In the late 1860s, while in his 20s and single, Uncle Frank went to the United States. He was such a good draftsman that when he joined the Union Army at the start of the Civil War, they put him to work making maps. The Confederates captured him and for a while Frank was a prisoner of war. He escaped in disguise, and eventually settled down in Ohio where he was a community promoter and well-regarded.
The youngest of Frank Millward’s four children, who were Frank Short’s first cousins, was Russell Millward, born in 1877. Frank Short was 20 then. Frank Millward died in 1878, leaving his widow Maggie to raise the four children alone.
An explorer in the family
Russell became a magazine writer and then an explorer. He travelled the world, writing and taking photographs for National Geographic and others. He explored Central America and was an early promoter of the chicle industry. His maps of the region were the result of his passion for exploration.
Among other affiliations, Russell Millward was a fellow of the Royal Geographical Society. Their Kensington building is, and was, very close to where Frank Short was Head of Engraving at the Royal College of Art. The cousins certainly could have met, and it’s possible that Russell was even a guest at 56 Brook Green.
Sir Frank Short’s family life at Brook Green
Frank Short moved to a house near Brook Green by 1891 according to the census, and was living at Number 56 from some time before 1901 until his death in 1945. He married Esther Rosamond Barker in 1889. Daughter Dorothea Mary was born in Hammersmith in 1890, and son Francis Leslie was also born in Hammersmith, in 1892. The children wouldn’t have remembered any other home, but it’s likely they spent time living in Whitstable, Kent, perhaps as a holiday home.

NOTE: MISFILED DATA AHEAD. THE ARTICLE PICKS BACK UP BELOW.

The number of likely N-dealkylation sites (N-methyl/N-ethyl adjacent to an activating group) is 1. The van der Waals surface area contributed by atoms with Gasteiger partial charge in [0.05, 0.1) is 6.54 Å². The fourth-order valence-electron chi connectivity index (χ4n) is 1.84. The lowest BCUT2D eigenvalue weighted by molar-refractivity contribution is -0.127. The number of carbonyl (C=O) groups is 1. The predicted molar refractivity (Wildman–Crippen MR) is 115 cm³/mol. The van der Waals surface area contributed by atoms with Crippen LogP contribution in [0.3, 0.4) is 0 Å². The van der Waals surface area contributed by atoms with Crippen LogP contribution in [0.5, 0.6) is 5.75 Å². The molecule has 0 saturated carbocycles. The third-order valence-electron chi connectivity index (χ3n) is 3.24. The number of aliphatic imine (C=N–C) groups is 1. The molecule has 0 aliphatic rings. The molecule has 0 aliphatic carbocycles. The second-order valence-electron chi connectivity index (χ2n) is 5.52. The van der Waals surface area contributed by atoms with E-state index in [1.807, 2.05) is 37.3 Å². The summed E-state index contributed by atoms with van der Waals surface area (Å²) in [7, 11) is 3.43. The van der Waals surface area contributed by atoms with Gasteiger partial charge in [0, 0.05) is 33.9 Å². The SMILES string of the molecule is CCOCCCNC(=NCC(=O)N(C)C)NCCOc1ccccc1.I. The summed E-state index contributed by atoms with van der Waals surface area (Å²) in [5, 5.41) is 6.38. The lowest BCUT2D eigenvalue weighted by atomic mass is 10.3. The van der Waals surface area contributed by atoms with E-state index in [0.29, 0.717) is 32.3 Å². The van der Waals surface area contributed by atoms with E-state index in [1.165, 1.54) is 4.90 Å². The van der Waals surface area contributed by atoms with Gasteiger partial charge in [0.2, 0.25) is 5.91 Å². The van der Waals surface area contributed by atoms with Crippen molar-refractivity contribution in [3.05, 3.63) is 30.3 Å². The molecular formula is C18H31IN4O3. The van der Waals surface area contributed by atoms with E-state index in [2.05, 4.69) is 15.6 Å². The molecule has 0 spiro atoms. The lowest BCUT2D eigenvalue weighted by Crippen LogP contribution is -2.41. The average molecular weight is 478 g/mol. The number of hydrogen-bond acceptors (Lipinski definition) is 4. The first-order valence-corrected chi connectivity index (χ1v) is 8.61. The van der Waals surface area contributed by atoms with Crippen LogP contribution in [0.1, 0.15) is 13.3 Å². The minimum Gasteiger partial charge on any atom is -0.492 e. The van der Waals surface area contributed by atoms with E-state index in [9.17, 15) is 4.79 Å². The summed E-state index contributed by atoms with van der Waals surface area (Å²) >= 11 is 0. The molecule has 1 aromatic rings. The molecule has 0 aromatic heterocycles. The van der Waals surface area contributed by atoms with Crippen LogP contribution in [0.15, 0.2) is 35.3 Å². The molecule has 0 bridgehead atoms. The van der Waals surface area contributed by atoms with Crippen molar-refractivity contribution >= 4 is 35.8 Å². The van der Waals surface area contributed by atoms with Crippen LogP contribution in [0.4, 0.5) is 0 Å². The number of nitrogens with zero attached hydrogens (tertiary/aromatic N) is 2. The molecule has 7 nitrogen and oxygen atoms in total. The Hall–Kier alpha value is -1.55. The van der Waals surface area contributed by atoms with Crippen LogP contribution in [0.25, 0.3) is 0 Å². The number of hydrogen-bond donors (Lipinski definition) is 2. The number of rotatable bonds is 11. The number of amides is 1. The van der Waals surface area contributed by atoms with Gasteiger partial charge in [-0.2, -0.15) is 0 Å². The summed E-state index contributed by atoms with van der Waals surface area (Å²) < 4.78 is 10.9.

In 1911, Francis Leslie was working as an articled clerk to a solicitor, training to be a lawyer. He joined the military in the First World War, and by 1916 was a Captain in the Royal West Kent Regiment, 3rd Battalion. After surviving active service in France, including the Battle of Hill 60, Frank Leslie came home to Hammersmith in 1916. He died of endocarditis not long after. His military funeral was in Fulham and he was buried at Hammersmith Old Cemetery, also called Margravine Cemetery.